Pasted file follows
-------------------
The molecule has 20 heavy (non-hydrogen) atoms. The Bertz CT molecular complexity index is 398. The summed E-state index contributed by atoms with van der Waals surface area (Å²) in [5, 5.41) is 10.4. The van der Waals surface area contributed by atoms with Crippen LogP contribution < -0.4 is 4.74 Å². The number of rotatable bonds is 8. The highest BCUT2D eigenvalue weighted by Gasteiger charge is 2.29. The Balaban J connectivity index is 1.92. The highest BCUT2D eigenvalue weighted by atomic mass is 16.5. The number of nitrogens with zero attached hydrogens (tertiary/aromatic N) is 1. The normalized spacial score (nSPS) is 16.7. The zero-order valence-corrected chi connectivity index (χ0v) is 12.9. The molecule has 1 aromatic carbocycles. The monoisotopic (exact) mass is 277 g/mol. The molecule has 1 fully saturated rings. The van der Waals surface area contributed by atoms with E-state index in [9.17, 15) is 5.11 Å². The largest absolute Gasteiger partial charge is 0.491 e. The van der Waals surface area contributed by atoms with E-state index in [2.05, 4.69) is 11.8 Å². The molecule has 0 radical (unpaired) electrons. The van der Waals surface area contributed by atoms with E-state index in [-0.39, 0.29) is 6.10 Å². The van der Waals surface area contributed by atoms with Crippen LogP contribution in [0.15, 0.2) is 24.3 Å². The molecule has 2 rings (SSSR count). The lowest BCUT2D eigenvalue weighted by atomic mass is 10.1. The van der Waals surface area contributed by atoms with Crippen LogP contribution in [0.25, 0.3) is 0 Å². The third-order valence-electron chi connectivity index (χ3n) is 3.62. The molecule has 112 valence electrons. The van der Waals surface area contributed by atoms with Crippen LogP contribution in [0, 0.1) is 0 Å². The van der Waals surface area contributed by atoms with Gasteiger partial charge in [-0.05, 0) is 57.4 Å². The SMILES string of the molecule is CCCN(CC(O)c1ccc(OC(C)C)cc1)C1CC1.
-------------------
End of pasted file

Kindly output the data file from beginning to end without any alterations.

The molecule has 20 heavy (non-hydrogen) atoms. The Bertz CT molecular complexity index is 398. The summed E-state index contributed by atoms with van der Waals surface area (Å²) in [5, 5.41) is 10.4. The van der Waals surface area contributed by atoms with Crippen LogP contribution < -0.4 is 4.74 Å². The number of rotatable bonds is 8. The highest BCUT2D eigenvalue weighted by Gasteiger charge is 2.29. The Balaban J connectivity index is 1.92. The highest BCUT2D eigenvalue weighted by atomic mass is 16.5. The number of nitrogens with zero attached hydrogens (tertiary/aromatic N) is 1. The normalized spacial score (nSPS) is 16.7. The zero-order valence-corrected chi connectivity index (χ0v) is 12.9. The molecule has 1 aromatic carbocycles. The monoisotopic (exact) mass is 277 g/mol. The molecule has 1 fully saturated rings. The van der Waals surface area contributed by atoms with E-state index in [9.17, 15) is 5.11 Å². The largest absolute Gasteiger partial charge is 0.491 e. The van der Waals surface area contributed by atoms with E-state index in [2.05, 4.69) is 11.8 Å². The molecule has 0 radical (unpaired) electrons. The van der Waals surface area contributed by atoms with E-state index in [-0.39, 0.29) is 6.10 Å². The van der Waals surface area contributed by atoms with Crippen LogP contribution in [0.15, 0.2) is 24.3 Å². The molecule has 2 rings (SSSR count). The lowest BCUT2D eigenvalue weighted by atomic mass is 10.1. The van der Waals surface area contributed by atoms with Crippen LogP contribution in [0.25, 0.3) is 0 Å². The third-order valence-electron chi connectivity index (χ3n) is 3.62. The molecule has 112 valence electrons. The van der Waals surface area contributed by atoms with Crippen LogP contribution in [0, 0.1) is 0 Å². The van der Waals surface area contributed by atoms with Gasteiger partial charge in [-0.05, 0) is 57.4 Å². The SMILES string of the molecule is CCCN(CC(O)c1ccc(OC(C)C)cc1)C1CC1.